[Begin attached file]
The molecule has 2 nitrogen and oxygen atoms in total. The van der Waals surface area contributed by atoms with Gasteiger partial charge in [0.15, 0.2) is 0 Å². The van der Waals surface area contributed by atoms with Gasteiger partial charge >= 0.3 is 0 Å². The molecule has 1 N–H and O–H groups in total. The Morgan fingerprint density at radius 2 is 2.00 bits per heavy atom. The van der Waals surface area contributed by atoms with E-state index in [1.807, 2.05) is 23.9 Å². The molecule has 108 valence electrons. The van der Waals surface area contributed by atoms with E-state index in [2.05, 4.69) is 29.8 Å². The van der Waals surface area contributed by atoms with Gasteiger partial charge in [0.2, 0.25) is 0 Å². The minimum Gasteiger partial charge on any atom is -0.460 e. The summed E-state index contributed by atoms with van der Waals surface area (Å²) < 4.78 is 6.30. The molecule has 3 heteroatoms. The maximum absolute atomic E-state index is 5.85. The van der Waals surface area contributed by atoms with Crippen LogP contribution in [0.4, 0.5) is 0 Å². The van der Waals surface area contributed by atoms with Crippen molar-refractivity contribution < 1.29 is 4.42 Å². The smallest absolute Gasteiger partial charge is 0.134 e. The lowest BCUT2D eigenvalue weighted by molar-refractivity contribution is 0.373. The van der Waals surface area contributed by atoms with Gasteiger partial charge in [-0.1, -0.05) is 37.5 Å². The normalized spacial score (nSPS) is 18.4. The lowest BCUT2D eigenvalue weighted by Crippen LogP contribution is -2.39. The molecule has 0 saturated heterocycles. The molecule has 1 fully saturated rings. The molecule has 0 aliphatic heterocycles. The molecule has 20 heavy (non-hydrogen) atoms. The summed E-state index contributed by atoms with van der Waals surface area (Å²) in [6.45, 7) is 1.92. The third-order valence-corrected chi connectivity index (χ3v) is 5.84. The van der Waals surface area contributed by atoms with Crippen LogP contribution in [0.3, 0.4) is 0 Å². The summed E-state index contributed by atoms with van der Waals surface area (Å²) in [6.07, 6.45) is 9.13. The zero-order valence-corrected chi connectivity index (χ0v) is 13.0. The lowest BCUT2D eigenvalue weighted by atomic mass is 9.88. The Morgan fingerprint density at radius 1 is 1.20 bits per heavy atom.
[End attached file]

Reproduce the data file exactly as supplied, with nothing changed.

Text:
The molecule has 2 nitrogen and oxygen atoms in total. The van der Waals surface area contributed by atoms with Gasteiger partial charge in [0.15, 0.2) is 0 Å². The van der Waals surface area contributed by atoms with Gasteiger partial charge >= 0.3 is 0 Å². The molecule has 1 N–H and O–H groups in total. The Morgan fingerprint density at radius 2 is 2.00 bits per heavy atom. The van der Waals surface area contributed by atoms with E-state index in [1.807, 2.05) is 23.9 Å². The molecule has 108 valence electrons. The van der Waals surface area contributed by atoms with E-state index in [2.05, 4.69) is 29.8 Å². The van der Waals surface area contributed by atoms with Gasteiger partial charge in [0.2, 0.25) is 0 Å². The minimum Gasteiger partial charge on any atom is -0.460 e. The summed E-state index contributed by atoms with van der Waals surface area (Å²) < 4.78 is 6.30. The molecule has 3 heteroatoms. The maximum absolute atomic E-state index is 5.85. The van der Waals surface area contributed by atoms with Crippen LogP contribution in [0.4, 0.5) is 0 Å². The van der Waals surface area contributed by atoms with Crippen molar-refractivity contribution < 1.29 is 4.42 Å². The smallest absolute Gasteiger partial charge is 0.134 e. The lowest BCUT2D eigenvalue weighted by molar-refractivity contribution is 0.373. The van der Waals surface area contributed by atoms with Gasteiger partial charge in [-0.1, -0.05) is 37.5 Å². The normalized spacial score (nSPS) is 18.4. The lowest BCUT2D eigenvalue weighted by Crippen LogP contribution is -2.39. The molecule has 0 saturated heterocycles. The molecule has 1 fully saturated rings. The molecule has 0 aliphatic heterocycles. The molecule has 20 heavy (non-hydrogen) atoms. The summed E-state index contributed by atoms with van der Waals surface area (Å²) in [6.45, 7) is 1.92. The third-order valence-corrected chi connectivity index (χ3v) is 5.84. The van der Waals surface area contributed by atoms with Crippen LogP contribution in [0.3, 0.4) is 0 Å². The summed E-state index contributed by atoms with van der Waals surface area (Å²) in [6.07, 6.45) is 9.13. The zero-order valence-corrected chi connectivity index (χ0v) is 13.0. The lowest BCUT2D eigenvalue weighted by atomic mass is 9.88. The Morgan fingerprint density at radius 1 is 1.20 bits per heavy atom.